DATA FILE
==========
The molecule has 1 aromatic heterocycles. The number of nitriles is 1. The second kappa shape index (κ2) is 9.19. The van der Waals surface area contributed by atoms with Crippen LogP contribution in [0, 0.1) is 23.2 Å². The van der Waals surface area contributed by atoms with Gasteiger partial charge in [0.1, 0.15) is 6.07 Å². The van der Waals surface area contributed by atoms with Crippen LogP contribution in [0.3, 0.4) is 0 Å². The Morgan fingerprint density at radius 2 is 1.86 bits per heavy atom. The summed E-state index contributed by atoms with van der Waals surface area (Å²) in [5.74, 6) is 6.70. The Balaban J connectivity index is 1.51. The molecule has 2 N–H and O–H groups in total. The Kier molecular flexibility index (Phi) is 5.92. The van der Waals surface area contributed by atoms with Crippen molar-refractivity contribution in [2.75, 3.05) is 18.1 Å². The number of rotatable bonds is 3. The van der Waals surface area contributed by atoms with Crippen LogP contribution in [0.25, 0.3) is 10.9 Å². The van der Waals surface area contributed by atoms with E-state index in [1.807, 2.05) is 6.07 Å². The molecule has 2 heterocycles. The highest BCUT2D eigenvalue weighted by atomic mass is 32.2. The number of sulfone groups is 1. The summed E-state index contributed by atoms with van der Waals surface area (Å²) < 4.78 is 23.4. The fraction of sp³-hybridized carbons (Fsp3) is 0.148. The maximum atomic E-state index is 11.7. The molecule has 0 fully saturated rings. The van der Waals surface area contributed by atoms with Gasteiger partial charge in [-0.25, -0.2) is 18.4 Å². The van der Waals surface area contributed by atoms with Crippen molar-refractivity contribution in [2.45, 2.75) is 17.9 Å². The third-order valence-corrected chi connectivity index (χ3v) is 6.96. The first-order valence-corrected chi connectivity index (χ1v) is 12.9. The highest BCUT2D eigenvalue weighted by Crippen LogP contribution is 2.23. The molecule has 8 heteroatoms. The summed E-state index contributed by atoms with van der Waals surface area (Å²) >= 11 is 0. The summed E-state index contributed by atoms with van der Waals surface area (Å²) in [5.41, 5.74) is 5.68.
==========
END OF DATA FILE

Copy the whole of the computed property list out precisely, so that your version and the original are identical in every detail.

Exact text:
The molecule has 1 aromatic heterocycles. The number of nitriles is 1. The second kappa shape index (κ2) is 9.19. The van der Waals surface area contributed by atoms with Crippen LogP contribution in [0, 0.1) is 23.2 Å². The van der Waals surface area contributed by atoms with Gasteiger partial charge in [0.1, 0.15) is 6.07 Å². The van der Waals surface area contributed by atoms with Crippen LogP contribution in [0.3, 0.4) is 0 Å². The Morgan fingerprint density at radius 2 is 1.86 bits per heavy atom. The summed E-state index contributed by atoms with van der Waals surface area (Å²) in [5.74, 6) is 6.70. The Balaban J connectivity index is 1.51. The molecule has 2 N–H and O–H groups in total. The Kier molecular flexibility index (Phi) is 5.92. The van der Waals surface area contributed by atoms with Crippen molar-refractivity contribution in [2.75, 3.05) is 18.1 Å². The number of rotatable bonds is 3. The van der Waals surface area contributed by atoms with Crippen LogP contribution in [0.25, 0.3) is 10.9 Å². The van der Waals surface area contributed by atoms with E-state index in [1.807, 2.05) is 6.07 Å². The molecule has 2 heterocycles. The highest BCUT2D eigenvalue weighted by atomic mass is 32.2. The number of sulfone groups is 1. The summed E-state index contributed by atoms with van der Waals surface area (Å²) < 4.78 is 23.4. The fraction of sp³-hybridized carbons (Fsp3) is 0.148. The maximum atomic E-state index is 11.7. The molecule has 0 fully saturated rings. The van der Waals surface area contributed by atoms with Gasteiger partial charge in [-0.25, -0.2) is 18.4 Å². The van der Waals surface area contributed by atoms with Crippen molar-refractivity contribution in [2.45, 2.75) is 17.9 Å². The third-order valence-corrected chi connectivity index (χ3v) is 6.96. The first-order valence-corrected chi connectivity index (χ1v) is 12.9. The highest BCUT2D eigenvalue weighted by Crippen LogP contribution is 2.23. The molecule has 8 heteroatoms. The summed E-state index contributed by atoms with van der Waals surface area (Å²) >= 11 is 0. The summed E-state index contributed by atoms with van der Waals surface area (Å²) in [5.41, 5.74) is 5.68.